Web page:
Why The Future Of Legacy Admissions Is Under Scrutiny

U.S. Supreme Court

Colleges and universities have long given preferential treatment in admissions to applicants with legacy alumni connections. But after the Supreme Court ruled to ban affirmative action last month, the future of legacy admissions may be at risk.

US News recently explored legacy admissions and why many are now calling on institutions to reconsider the practice.


In practice, legacy admissions typically give a boost to an applicant’s odds of admission due to the fact that the individual is related to an alumnus. But experts say that simply having a legacy connection does not guarantee admission.

“It’s not something that’s applied across the board or consistently – that just having alumni relations is enough to get you in. It tends to operate more as an influence factor, once other factors are taken into account,” David Hawkins, chief education and policy officer at the National Association for College Admission Counseling, says.

“Being a legacy is kind of like getting the Disney FastPass to go to the front of the line,” Julie Park, an associate professor of education at the University of Maryland, College Park, says. “It’s not that you didn’t pay to get in like everyone else, and you probably have pretty decent credentials. But being a legacy is something that gives you an extra boost.”

A number of highly selective and prestigious universities, including Harvard and Stanford, have a longstanding tradition of legacy admissions. There isn’t much concrete data on exactly how many applicants are accepted via legacy admissions, but the numbers available do shed some light. At Harvard, for instance, applicants who are recruited as athletes, legacies, relatives of donors, or children of faculty and staff are given selective preference in admissions. As a group, these students make up less than 5% of applicants, but around 30% of those admitted each year.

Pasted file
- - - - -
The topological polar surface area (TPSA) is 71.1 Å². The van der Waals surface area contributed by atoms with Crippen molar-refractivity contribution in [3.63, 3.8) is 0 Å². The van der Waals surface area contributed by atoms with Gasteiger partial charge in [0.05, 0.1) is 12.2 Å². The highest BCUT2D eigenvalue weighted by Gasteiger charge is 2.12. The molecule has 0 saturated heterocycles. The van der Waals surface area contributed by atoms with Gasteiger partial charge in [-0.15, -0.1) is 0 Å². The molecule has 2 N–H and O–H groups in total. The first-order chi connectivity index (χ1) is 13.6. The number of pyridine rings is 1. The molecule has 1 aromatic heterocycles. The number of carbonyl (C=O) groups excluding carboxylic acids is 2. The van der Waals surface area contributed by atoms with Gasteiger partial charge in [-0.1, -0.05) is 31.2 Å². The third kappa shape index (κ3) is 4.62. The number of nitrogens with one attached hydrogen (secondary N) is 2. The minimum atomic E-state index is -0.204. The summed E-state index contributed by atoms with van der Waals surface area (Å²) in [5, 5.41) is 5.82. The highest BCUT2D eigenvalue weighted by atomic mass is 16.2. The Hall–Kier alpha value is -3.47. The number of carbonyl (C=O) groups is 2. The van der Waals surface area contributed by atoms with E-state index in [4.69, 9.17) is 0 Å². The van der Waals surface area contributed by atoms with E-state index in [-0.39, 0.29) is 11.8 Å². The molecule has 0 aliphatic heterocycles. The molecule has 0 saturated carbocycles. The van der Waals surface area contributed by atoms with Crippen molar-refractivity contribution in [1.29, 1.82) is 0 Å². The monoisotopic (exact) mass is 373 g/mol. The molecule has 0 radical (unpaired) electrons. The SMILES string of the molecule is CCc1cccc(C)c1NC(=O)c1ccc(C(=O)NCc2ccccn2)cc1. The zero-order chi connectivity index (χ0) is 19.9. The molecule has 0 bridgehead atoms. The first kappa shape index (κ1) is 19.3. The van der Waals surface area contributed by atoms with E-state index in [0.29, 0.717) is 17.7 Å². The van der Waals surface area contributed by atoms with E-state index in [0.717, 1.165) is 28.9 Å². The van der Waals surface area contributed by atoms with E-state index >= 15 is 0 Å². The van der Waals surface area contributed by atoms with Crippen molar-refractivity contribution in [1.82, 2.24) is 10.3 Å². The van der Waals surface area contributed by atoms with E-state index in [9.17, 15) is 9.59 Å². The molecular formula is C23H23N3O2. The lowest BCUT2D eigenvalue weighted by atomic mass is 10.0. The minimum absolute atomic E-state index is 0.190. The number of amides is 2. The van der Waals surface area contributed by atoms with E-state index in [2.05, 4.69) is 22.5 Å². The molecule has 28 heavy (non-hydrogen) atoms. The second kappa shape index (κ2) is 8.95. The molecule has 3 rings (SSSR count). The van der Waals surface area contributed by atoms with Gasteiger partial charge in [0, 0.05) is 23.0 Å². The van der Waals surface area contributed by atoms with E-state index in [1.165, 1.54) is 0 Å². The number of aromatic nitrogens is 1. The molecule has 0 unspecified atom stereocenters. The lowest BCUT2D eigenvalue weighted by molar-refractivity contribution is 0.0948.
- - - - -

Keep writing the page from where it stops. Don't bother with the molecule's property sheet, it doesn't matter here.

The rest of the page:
Emilio Castilla, a professor of management at the MIT Sloan School of Management, says there’s a big reason why some schools still prefer legacy applicants: it helps their bottom line.

“We found strong evidence that the college we studied benefits economically from admitting legacies,” Castilla, who conducted a research study on legacy admissions, says.


In recent years, colleges and universities have faced increased pressure to get rid of legacy admissions. Critics argue that the practice unfairly favors more wealthy, white applicants.

“It’s related to race very heavily, because the vast majority of legacies are white,” Park, the University of Maryland associate professor, says. “So it’s being talked about as a sort of affirmative action for the rich, or affirmative action for the white wealthy students – because there are legacies who are also students of color, but the number is just much smaller.”

At Harvard, roughly 68% of those applicants who are recruited athletes, legacies, relatives of donors or children of faculty and staff are white applicants. After the Supreme Court recently ruled to ban affirmative action, many are now saying legacy admissions should be next.

“If institutions can’t give you a leg up because of your race or ethnicity in a way that was theoretically intended to promote equality, it is really hard to understand why they can give a leg up to students whose parents or grandparents are fortunate enough to have gone to these places in a way that is almost inevitably going to promote inequality,” Frederick Hess, a senior fellow and director of education policy studies at the American Enterprise Institute, says.

Sources: US News, NPR, The New York Times

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